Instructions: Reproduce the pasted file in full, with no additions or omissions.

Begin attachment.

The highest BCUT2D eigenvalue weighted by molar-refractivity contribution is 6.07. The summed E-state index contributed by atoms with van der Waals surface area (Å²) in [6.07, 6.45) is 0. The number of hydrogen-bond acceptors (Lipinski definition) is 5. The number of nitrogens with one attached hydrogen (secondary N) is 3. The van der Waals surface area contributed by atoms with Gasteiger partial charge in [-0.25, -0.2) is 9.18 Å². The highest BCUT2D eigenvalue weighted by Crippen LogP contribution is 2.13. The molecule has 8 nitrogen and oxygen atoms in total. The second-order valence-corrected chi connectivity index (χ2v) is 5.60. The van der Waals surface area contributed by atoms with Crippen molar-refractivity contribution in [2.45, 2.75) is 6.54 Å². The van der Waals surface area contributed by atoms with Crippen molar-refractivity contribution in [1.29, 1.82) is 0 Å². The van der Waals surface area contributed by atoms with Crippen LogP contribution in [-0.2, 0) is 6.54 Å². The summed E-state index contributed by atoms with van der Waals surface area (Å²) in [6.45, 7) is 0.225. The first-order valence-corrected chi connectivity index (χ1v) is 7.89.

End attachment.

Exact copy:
The highest BCUT2D eigenvalue weighted by molar-refractivity contribution is 6.07. The summed E-state index contributed by atoms with van der Waals surface area (Å²) in [6.07, 6.45) is 0. The number of hydrogen-bond acceptors (Lipinski definition) is 5. The number of nitrogens with one attached hydrogen (secondary N) is 3. The van der Waals surface area contributed by atoms with Gasteiger partial charge in [-0.25, -0.2) is 9.18 Å². The highest BCUT2D eigenvalue weighted by Crippen LogP contribution is 2.13. The molecule has 8 nitrogen and oxygen atoms in total. The second-order valence-corrected chi connectivity index (χ2v) is 5.60. The van der Waals surface area contributed by atoms with Crippen molar-refractivity contribution in [2.45, 2.75) is 6.54 Å². The van der Waals surface area contributed by atoms with Crippen molar-refractivity contribution in [1.29, 1.82) is 0 Å². The van der Waals surface area contributed by atoms with Crippen LogP contribution in [-0.2, 0) is 6.54 Å². The summed E-state index contributed by atoms with van der Waals surface area (Å²) in [6.45, 7) is 0.225. The first-order valence-corrected chi connectivity index (χ1v) is 7.89.